The good thing about setting your own challenge is that you get to make up your own rules.
On day 3 of this part of the walk I wanted to walk with a good friend. I had stayed with her in Kingston overnight, and she needed to be in Richmond for the first part of the morning. Her walking pace and distance are limited by a disability, but she loves to walk, she loves the river, and we enjoy each other’s company. So what could be better than seizing the moment and doing another section of the walk but out of sequence?
We met in a cozy (dry) cafe underneath Richmond Bridge. After a drink and chat, there was a brief moment when both of us were tempted to stay in the warm and dry rather than brave the incessant rain. But we resisted, and were so glad we did.
We walked together as far as Kew Bridge, where she caught the bus home and I continued on the path to Putney, the end of another section of the walk. On the way we caught up with each others’ lives and our hopes for the future, reminisced about our shared past,and had a laugh too.
This was the Thames as I have never before seen it, despite being a Londoner at heart and despite having walked along its banks many times in London itself. This was tidal Thames (below Teddington Lock), unbounded by embankments, and at low tide. Beaches, wading birds, many many herons. Green, shaded. Just beautiful. I enjoyed this part of the path more than any other I have done so far. Even in torrential rain (Malcolm described it as ‘biblical’ – he had a point).
I didn’t take very many photos – the rain was too intense to either stop or risk my phone drowning. Below are those I managed to take before it (I) became too wet for more.
There comes a point when you’re walking in the rain when you realise that shelter is needed. For me, that day, it was when I realised that rivulets of rain were running down inside my knickers. (Sorry if this is TMI). Then I realised that there was no shelter, and I just had to carry on. As I couldn’t get any wetter, it probably didn’t matter anyway. So the only way to go was forwards, and to laugh in the face of the rain. Which is what I did.
And actually, I came to no harm (of course).
On the way I saw a reserve to conserve a rare snail – the Two-Lipped Door Snail, since you ask. And no, I didn’t spot one. But I saw a more common snail with ambition.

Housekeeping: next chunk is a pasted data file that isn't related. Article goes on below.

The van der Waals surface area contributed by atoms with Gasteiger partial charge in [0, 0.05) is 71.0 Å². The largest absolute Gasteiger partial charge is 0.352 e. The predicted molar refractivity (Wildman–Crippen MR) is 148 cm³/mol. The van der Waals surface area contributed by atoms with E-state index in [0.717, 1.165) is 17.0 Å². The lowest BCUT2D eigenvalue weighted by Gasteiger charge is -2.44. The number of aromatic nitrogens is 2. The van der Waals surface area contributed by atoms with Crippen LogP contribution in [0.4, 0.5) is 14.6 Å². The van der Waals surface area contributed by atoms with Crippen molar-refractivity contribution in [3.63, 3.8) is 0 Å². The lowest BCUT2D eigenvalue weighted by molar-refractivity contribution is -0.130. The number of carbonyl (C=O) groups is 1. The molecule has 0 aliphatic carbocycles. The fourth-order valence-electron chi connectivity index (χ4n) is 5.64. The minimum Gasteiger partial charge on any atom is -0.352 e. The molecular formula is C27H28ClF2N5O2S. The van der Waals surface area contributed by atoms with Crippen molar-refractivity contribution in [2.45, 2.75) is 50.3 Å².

I saw some beautiful Victorian brick houses, including a terrace in Barnes with blue plaques showing where Dame Ninette de Valois had once lived, and where Gustav Holst had lived.
And what is it with the big cow statues? I saw another two on this walk. Does anyone know what that’s all about?
The Barnes Wetland Centre, where I had no time to stop, is now on my (growing) list of places to return to.
When I reached the end of the day’s walk, in Putney, straight ahead of me was St Mary’s Church, with a warm inviting cafe attached, where I was able to dry out (a little), rest a while, and eat a late and welcome (and delicious) lunch. This was the site in 1647 of the Putney Debates. Such an important moment in our constitutional history, and one which was completely neglected in the history I learnt at school. As it says in the permanent exhibition in the church, ‘these debates on constitutional reform in Britain paved the way for many of the civil liberties we value today’.
Nothing says it better than the short quote below (from the debates):
“I think that the poorest he that is in England hath a life to live, as the greatest he”
Of course we’ll take it as read that that includes the poorest she and the greatest she.
And the next stage of my walk, Datchet to Shepperton, will take me through Runnymede, where Magna Carta is thought to have been sealed in 1215.